Transcription factors are key players in the regulatory networks of plants in response to unfavorable stresses. The MYB family is one of the largest transcription factor families in plants; its members have a conserved MYB-binding domain, and the MYB family TFs have been shown to be induced by H2O2 in soybean and play essential roles in response to abiotic stress [70, 71]. In this study, five DEGs annotated as transcription factors, including 3 MYBs, 1 NAD, and 1 SHR, were highly clustered in the module grey60, which was statistically correlated with the accumulation of H2O2 during drought stress. Among the genes, Os01G0702700, Os05G0543600, and Os04G0508500 are MYB family transcription factors and showed a higher magnitude of upregulation at point 22 of PR403. Considering the relatively low accumulation of H2O2 and MDA in PR403, MYB family TFs may be induced by drought stress or other signaling messengers and may trigger the activation of downstream components of drought-responsive signaling pathways. This action may also include the upregulation of stress-responsive genes involved in increasing the content of osmo-protectants and the activities of POD, CAT, and SOD, as well as maintaining a sublethal content of H2O2 in plant cells during drought stress, suggesting that the MYB TFs identified here were positively correlated with drought resistance (Figs. 2 and 6c; Table 2) [72]. Moreover, WRKY TFs, a family of transcription factors involved in plant defense responses [73], were found to be strongly correlated with MDA and 8 differentially expressed WRKY TFs identified in the module red showed a higher degree of induction at point 22 and a lower level at point 20 in PY6 compared with PR403 (Table 3).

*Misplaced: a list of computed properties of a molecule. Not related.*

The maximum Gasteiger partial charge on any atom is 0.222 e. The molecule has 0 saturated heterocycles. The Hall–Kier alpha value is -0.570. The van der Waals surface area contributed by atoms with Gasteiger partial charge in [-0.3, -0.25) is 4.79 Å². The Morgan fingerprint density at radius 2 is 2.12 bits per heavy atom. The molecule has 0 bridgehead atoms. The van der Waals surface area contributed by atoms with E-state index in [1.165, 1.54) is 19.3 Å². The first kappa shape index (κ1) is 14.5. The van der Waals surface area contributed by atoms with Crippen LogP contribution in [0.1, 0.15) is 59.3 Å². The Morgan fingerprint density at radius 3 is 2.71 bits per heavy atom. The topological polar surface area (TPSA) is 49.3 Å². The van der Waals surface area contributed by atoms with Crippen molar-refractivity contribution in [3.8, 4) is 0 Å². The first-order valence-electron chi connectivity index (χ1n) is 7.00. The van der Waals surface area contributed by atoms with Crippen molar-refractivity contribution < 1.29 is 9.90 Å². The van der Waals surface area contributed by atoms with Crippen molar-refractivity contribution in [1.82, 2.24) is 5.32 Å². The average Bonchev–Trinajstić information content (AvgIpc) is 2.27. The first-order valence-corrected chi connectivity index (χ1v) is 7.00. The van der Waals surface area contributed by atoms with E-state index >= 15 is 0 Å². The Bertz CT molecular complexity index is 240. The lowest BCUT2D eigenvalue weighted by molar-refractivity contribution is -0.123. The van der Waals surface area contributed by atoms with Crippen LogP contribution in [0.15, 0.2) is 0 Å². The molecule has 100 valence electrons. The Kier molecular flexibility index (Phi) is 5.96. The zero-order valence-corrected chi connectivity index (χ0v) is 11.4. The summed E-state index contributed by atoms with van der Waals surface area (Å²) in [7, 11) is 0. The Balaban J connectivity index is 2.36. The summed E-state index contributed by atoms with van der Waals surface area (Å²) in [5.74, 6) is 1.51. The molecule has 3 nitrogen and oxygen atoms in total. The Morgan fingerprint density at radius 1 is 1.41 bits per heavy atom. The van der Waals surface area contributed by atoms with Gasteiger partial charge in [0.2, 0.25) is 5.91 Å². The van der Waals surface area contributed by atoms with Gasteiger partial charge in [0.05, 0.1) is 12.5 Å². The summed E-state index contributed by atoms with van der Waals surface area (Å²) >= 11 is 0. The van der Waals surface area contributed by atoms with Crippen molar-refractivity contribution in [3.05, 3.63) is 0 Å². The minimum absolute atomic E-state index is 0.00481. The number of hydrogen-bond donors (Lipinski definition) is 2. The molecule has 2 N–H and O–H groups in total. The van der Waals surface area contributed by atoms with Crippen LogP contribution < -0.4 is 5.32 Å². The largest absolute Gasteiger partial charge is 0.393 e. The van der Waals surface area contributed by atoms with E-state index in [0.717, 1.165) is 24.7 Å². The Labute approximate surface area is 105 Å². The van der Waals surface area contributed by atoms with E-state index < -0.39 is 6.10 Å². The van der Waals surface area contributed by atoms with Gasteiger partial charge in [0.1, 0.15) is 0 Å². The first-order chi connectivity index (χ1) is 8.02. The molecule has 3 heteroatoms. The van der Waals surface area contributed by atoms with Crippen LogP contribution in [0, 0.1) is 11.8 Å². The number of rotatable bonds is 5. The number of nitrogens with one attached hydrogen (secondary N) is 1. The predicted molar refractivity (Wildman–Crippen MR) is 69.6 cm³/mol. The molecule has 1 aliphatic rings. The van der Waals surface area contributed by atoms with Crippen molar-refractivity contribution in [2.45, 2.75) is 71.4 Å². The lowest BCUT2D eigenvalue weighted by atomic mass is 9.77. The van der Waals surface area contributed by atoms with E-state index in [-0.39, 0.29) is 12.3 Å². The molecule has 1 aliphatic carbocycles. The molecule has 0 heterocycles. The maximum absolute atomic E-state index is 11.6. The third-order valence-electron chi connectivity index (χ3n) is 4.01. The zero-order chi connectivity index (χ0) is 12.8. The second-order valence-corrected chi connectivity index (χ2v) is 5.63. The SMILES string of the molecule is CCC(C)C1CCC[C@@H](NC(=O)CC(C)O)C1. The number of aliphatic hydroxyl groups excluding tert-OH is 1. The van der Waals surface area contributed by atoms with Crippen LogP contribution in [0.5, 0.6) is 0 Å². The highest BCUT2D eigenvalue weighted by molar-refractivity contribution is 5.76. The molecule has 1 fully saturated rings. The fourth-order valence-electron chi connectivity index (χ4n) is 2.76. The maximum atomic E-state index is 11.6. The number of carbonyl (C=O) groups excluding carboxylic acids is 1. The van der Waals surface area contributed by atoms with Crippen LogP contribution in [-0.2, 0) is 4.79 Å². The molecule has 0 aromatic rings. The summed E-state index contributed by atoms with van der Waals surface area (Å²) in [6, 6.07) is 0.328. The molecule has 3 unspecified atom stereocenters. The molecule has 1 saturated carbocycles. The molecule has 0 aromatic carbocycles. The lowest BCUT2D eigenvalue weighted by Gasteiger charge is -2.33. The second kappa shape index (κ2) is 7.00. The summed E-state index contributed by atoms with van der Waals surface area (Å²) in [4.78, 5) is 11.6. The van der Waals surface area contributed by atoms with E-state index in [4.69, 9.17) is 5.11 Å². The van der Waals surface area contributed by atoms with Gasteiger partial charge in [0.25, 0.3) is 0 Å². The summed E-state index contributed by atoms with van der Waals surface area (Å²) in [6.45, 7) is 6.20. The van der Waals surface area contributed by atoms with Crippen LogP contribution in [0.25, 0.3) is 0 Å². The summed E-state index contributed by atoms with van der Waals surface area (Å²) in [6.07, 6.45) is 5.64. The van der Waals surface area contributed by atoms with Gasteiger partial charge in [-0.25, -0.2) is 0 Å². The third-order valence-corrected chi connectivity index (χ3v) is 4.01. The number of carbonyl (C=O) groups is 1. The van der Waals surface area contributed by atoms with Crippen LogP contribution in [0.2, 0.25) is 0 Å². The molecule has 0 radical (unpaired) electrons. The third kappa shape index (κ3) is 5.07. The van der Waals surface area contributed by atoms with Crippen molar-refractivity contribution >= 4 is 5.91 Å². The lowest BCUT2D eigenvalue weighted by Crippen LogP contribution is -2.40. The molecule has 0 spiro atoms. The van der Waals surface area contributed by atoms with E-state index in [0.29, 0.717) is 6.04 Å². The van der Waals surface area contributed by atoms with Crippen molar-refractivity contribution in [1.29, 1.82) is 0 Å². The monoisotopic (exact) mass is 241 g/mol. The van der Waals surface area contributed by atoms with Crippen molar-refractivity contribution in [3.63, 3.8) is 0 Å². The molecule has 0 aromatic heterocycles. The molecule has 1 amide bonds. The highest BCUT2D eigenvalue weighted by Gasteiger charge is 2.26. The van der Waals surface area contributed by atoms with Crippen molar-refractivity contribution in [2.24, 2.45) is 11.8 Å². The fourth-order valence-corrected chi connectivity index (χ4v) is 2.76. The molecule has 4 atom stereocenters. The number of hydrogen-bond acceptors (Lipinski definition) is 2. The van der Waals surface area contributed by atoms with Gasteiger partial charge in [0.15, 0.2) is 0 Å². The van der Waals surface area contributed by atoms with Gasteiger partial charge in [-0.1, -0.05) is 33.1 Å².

PR proteins are another group of proteins that is involved in plant defense responses [38]. In this study, four PR10 family encoding genes identified in the module red and three other families of PR proteins (PR3, PR4, and PR5) identified in the module royalblue exhibited similar altered expression patterns in response to drought stress. Among the identified PR-encoding genes, OS12G0555000 (RSOsPR10), a gene encoding the rice root-specific pathogenesis-related protein PBZ1, was previously reported to be induced by drought and salinity stresses, as well as jasmonic acid; however, it was strongly inhibited by salicylic acid [38, 63]. Besides, the expression of RSOsPR10 was postulated to be repressed by SA-induced OSTGAs or OsWRKYs [38]. Our results suggested that cross-talk occurs between abiotic and biotic stress-responsive pathways during drought stress. Recent reports have revealed that some common components are shared by the signaling pathways involved in abiotic and biotic stress responses: the phytohormones abscisic acid, salicylic acid, and jasmonic acid; cis-acting regulatory elements; and components of protein kinase cascades [2]. Plants can rapidly respond to environmental changes by the synergistic or antagonistic regulation of cross-talk among pathways via their convergent nodes [2]. OsWRKY76 (OS09G0417600), a hub gene of the module red, encodes a group IIa WRKY TF in rice. It has been shown that overexpression of OsWRKY76 in rice plants suppresses a specific set of PR genes and increases the expression of abiotic stress-associated genes, which resulted in increased susceptibility to Magnaporthe oryzae (M. oryzae) and improved tolerance to chilling stress [34]. In addition, OsWRKY13 was suggested to regulate the antagonistic cross-talk between drought and disease resistance pathways via the repression of SNAC1 and WRKY45–1 [33]. Thus, the WRKY TF- and PR family protein-encoded genes identified here may act as convergent nodes and may be responsible for the cross-talk between abiotic and biotic stresses.